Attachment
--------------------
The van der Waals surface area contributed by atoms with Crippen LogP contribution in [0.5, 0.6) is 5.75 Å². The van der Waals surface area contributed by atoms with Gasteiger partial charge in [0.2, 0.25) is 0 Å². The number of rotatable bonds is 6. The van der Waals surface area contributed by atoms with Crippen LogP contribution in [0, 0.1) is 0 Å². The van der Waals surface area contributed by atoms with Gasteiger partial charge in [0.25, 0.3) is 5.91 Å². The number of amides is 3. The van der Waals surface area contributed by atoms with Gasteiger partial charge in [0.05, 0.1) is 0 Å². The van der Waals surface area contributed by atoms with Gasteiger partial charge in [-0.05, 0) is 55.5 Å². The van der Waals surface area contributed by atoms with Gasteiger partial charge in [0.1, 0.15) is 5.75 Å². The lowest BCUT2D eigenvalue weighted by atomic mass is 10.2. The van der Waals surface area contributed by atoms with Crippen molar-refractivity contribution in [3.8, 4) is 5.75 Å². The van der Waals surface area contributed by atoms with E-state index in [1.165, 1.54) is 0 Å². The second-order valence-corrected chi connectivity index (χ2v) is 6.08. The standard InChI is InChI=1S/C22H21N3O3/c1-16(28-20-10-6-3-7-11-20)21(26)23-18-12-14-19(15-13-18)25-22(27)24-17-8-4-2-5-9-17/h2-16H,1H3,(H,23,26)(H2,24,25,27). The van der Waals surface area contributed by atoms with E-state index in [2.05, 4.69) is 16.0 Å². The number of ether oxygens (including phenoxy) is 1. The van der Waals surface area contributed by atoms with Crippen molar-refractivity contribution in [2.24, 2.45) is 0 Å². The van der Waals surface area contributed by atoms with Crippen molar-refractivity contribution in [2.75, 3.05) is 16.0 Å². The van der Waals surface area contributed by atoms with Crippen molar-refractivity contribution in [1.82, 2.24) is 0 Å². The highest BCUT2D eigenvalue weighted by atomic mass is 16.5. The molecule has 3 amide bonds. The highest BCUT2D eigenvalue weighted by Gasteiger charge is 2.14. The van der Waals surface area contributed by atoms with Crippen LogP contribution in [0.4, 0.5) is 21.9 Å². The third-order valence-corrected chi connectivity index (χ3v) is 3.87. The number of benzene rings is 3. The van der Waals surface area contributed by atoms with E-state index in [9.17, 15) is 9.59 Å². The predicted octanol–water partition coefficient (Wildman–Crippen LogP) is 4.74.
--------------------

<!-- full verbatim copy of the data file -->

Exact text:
The van der Waals surface area contributed by atoms with Crippen LogP contribution in [0.5, 0.6) is 5.75 Å². The van der Waals surface area contributed by atoms with Gasteiger partial charge in [0.2, 0.25) is 0 Å². The number of rotatable bonds is 6. The van der Waals surface area contributed by atoms with Crippen LogP contribution in [0, 0.1) is 0 Å². The van der Waals surface area contributed by atoms with Gasteiger partial charge in [0.25, 0.3) is 5.91 Å². The number of amides is 3. The van der Waals surface area contributed by atoms with Gasteiger partial charge in [0.05, 0.1) is 0 Å². The van der Waals surface area contributed by atoms with Gasteiger partial charge in [-0.05, 0) is 55.5 Å². The van der Waals surface area contributed by atoms with Gasteiger partial charge in [0.1, 0.15) is 5.75 Å². The lowest BCUT2D eigenvalue weighted by atomic mass is 10.2. The van der Waals surface area contributed by atoms with Crippen molar-refractivity contribution in [3.8, 4) is 5.75 Å². The van der Waals surface area contributed by atoms with E-state index in [1.165, 1.54) is 0 Å². The second-order valence-corrected chi connectivity index (χ2v) is 6.08. The standard InChI is InChI=1S/C22H21N3O3/c1-16(28-20-10-6-3-7-11-20)21(26)23-18-12-14-19(15-13-18)25-22(27)24-17-8-4-2-5-9-17/h2-16H,1H3,(H,23,26)(H2,24,25,27). The van der Waals surface area contributed by atoms with E-state index in [2.05, 4.69) is 16.0 Å². The number of ether oxygens (including phenoxy) is 1. The van der Waals surface area contributed by atoms with Crippen molar-refractivity contribution in [2.24, 2.45) is 0 Å². The van der Waals surface area contributed by atoms with Crippen molar-refractivity contribution in [2.75, 3.05) is 16.0 Å². The van der Waals surface area contributed by atoms with Crippen molar-refractivity contribution in [1.82, 2.24) is 0 Å². The highest BCUT2D eigenvalue weighted by atomic mass is 16.5. The molecule has 3 amide bonds. The highest BCUT2D eigenvalue weighted by Gasteiger charge is 2.14. The van der Waals surface area contributed by atoms with Crippen LogP contribution in [0.4, 0.5) is 21.9 Å². The third-order valence-corrected chi connectivity index (χ3v) is 3.87. The number of benzene rings is 3. The van der Waals surface area contributed by atoms with E-state index in [9.17, 15) is 9.59 Å². The predicted octanol–water partition coefficient (Wildman–Crippen LogP) is 4.74.